I’m not conservative. I’m Catholic.

    1+
    avatar
  17. Robert A. McReynolds:

    Damocles:

    Robert A. McReynolds:

    Damocles:

    MJBubba:
    Cal-Exit sounds like the logical place to start.   If that can be worked out, then the rest can be worked out.

    You guys realize how delusional this is starting to sound, right?

    No more so than thinking one can push onto a population of 320 million people a society that well over half that number reject.

    That means you do know how delusional this sounds?  Like “I have peepee-gate tapes” delusional?

    Well you may think it delusional, but that doesn’t make it so no matter how juvenile you are in your insisting it is.

    Juvenile comparisons are a feature of Ratburger and provided to you at no extra charge.  Read your terms of service!

    Now look at this is the most grown-up matter possible.  Rounded to the nearest percentage point, CalExit has 0% support in California and 0% support in the United States.  Thinking CalExit is the first step of your plan to restore sanity to the country is cookoo-for-coco-puffs delusional!

    0

  18. Damocles:

    Robert A. McReynolds:

    Damocles:

    Robert A. McReynolds:

    Damocles:

    MJBubba:
    Cal-Exit sounds like the logical place to start.   If that can be worked out, then the rest can be worked out.

    You guys realize how delusional this is starting to sound, right?

    No more so than thinking one can push onto a population of 320 million people a society that well over half that number reject.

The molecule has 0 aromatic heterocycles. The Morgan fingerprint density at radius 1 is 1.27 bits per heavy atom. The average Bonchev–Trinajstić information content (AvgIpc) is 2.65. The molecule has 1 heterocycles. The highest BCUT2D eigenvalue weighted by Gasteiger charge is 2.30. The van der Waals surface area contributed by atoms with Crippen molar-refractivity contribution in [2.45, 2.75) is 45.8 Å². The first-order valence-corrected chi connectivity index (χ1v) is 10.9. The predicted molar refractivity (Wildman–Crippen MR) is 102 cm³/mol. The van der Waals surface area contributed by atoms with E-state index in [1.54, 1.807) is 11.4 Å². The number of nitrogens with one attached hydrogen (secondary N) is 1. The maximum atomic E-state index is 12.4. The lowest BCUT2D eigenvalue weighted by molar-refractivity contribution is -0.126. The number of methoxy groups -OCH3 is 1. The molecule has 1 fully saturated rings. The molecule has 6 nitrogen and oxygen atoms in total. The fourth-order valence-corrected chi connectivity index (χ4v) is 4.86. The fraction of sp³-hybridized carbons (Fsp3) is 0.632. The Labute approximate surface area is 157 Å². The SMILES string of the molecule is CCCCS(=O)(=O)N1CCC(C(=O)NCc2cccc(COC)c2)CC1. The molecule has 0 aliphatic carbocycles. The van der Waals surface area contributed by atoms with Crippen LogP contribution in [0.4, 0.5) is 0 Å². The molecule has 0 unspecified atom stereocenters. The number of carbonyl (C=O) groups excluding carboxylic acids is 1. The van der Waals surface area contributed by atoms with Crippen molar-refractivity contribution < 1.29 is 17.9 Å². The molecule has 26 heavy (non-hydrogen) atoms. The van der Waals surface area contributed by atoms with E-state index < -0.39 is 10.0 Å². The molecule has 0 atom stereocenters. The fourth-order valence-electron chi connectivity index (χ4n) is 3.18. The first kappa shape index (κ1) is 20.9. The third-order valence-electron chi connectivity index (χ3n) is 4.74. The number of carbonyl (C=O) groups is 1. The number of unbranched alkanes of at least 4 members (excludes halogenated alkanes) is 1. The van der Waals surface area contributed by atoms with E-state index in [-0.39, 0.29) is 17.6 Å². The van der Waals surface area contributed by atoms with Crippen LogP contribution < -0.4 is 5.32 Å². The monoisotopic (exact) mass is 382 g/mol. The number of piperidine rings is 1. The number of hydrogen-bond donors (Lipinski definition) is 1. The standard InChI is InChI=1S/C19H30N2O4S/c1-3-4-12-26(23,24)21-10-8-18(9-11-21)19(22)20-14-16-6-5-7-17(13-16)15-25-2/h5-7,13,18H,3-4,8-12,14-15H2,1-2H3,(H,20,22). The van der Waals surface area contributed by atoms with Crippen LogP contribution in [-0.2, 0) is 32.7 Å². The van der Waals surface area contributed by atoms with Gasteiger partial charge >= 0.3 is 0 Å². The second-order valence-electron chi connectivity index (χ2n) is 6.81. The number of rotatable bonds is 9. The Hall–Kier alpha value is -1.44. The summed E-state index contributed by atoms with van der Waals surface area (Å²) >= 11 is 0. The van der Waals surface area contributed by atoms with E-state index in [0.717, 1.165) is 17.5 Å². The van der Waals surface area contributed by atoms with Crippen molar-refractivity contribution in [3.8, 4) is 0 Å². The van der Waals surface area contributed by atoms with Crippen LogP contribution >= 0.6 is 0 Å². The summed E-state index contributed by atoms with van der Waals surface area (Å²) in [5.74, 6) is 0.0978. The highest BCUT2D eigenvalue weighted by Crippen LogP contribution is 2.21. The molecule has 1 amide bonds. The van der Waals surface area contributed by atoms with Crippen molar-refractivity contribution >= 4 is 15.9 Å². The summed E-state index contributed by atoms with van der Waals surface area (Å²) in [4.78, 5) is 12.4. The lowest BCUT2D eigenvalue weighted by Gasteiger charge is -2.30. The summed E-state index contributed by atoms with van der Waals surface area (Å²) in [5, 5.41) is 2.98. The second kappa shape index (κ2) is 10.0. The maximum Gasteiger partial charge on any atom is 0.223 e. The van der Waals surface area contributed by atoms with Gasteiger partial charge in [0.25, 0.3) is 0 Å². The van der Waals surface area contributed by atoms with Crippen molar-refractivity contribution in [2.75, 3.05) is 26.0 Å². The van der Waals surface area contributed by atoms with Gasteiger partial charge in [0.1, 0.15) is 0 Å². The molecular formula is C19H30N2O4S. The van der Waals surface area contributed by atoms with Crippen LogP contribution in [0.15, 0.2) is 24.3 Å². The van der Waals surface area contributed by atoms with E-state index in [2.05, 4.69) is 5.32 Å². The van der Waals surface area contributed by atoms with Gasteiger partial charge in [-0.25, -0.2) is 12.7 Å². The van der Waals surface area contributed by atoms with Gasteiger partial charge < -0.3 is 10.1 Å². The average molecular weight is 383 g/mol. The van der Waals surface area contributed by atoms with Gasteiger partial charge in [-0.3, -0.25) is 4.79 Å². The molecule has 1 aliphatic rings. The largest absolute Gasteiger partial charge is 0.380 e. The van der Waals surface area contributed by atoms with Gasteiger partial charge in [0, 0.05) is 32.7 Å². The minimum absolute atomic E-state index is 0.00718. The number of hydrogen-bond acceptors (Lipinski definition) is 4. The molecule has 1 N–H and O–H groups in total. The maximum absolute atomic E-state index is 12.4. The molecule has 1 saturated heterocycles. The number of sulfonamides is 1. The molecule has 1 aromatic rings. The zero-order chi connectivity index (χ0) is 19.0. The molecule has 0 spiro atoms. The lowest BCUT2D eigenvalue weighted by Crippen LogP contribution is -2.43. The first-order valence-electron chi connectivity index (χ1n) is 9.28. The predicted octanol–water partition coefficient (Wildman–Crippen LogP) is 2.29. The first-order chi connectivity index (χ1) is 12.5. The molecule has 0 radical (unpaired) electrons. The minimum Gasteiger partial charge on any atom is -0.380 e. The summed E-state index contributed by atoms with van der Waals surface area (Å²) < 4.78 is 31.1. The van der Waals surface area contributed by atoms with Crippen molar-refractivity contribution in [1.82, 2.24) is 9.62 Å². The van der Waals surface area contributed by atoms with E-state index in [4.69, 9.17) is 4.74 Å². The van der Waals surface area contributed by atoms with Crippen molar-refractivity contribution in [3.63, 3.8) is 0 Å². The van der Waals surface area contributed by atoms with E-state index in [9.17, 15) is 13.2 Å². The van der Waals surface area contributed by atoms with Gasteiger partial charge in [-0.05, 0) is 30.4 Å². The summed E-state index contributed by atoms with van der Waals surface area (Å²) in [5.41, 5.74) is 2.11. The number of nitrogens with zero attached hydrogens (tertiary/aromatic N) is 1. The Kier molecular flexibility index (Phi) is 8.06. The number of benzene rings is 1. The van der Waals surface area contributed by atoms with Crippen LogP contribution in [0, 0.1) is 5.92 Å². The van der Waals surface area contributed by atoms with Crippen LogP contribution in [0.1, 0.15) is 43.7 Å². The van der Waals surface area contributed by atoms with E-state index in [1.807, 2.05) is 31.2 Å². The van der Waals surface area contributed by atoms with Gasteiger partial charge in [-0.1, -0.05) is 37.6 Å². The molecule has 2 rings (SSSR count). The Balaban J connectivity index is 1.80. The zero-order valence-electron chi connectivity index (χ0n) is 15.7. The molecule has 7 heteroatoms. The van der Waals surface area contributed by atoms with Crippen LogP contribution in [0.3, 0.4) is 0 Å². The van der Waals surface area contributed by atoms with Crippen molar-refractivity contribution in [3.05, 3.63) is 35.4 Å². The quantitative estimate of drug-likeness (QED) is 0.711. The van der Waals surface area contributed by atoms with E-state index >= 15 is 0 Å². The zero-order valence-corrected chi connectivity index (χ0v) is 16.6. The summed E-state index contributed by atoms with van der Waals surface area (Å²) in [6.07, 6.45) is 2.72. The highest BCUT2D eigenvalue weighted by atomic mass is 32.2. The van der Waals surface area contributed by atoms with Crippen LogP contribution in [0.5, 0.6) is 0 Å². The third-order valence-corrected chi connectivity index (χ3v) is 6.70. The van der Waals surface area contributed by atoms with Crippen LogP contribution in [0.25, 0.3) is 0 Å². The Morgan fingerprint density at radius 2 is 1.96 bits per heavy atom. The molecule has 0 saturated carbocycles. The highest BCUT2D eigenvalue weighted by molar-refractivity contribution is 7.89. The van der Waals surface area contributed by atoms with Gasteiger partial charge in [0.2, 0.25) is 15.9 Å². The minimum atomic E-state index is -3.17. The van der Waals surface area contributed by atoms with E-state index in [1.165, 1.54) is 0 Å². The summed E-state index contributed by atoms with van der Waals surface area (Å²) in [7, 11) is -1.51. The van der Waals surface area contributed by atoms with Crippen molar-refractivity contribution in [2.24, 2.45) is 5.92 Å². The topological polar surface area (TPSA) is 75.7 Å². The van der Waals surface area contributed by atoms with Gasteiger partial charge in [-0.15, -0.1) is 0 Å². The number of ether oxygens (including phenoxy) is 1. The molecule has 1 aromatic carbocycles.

That means you do know how delusional this sounds?  Like “I have peepee-gate tapes” delusional?

    Well you may think it delusional, but that doesn’t make it so no matter how juvenile you are in your insisting it is.

    Juvenile comparisons are a feature of Ratburger and provided to you at no extra charge.  Read your terms of service!

    Now look at this is the most grown-up matter possible.  Rounded to the nearest percentage point, CalExit has 0% support in California and 0% support in the United States.  Thinking CalExit is the first step of your plan to restore sanity to the country is cookoo-for-coco-puffs delusional!

    You have completely mischaracterized what I said. I did not say it was “the first step of [my] plan.” I merely said it is something to look in to, meaning is there something there that should be supported and propelled in other areas. One might also look to similar movements in Vermont and Texas. You might also consider that in 2014, nearly a quarter of Americans polled supported the idea that a State could leave the Union.

    Finally, I just completely reject the notion that, because it doesn’t poll well, the idea that the United States is too big and that maybe States/Communities should explore political division with the center is a “cookoo for coco puffs” notion. There hasn’t been one notion in this tread that seems any better, and in fact one could argue that they are actually worse because at the end of the day they involve the use of force to impose those ideas on people who simply reject them. What is your solution to the current situation while remaining in the current structure? Is that solution going to garner support in San Fran or the the Upper East Side? Who is being delusional here?

    1+
    avatar
  19. By the way, you might want to do the grown up thing and actually look into something before you speak:

    https://www.rt.com/usa/374870-california-exit-support-grows/

    As of 2017, approximately 30 percent of Californians supported the idea. And it was cleared to begin the process of gathering signatures to be placed on the ballot in 2018. So put your hyperbole aside and try to engage in a conversation.

    EDIT: Originally I stated that it was cleared to be put on the ballot. It was actually cleared for signatures to be put on the ballot.

    1+
    avatar
  20. Robert A. McReynolds:
    https://www.rt.com/usa/374870-california-exit-support-grows/

    Russian collusion!

    Robert A. McReynolds:
    As of 2017, approximately 30 percent of Californians supported the idea.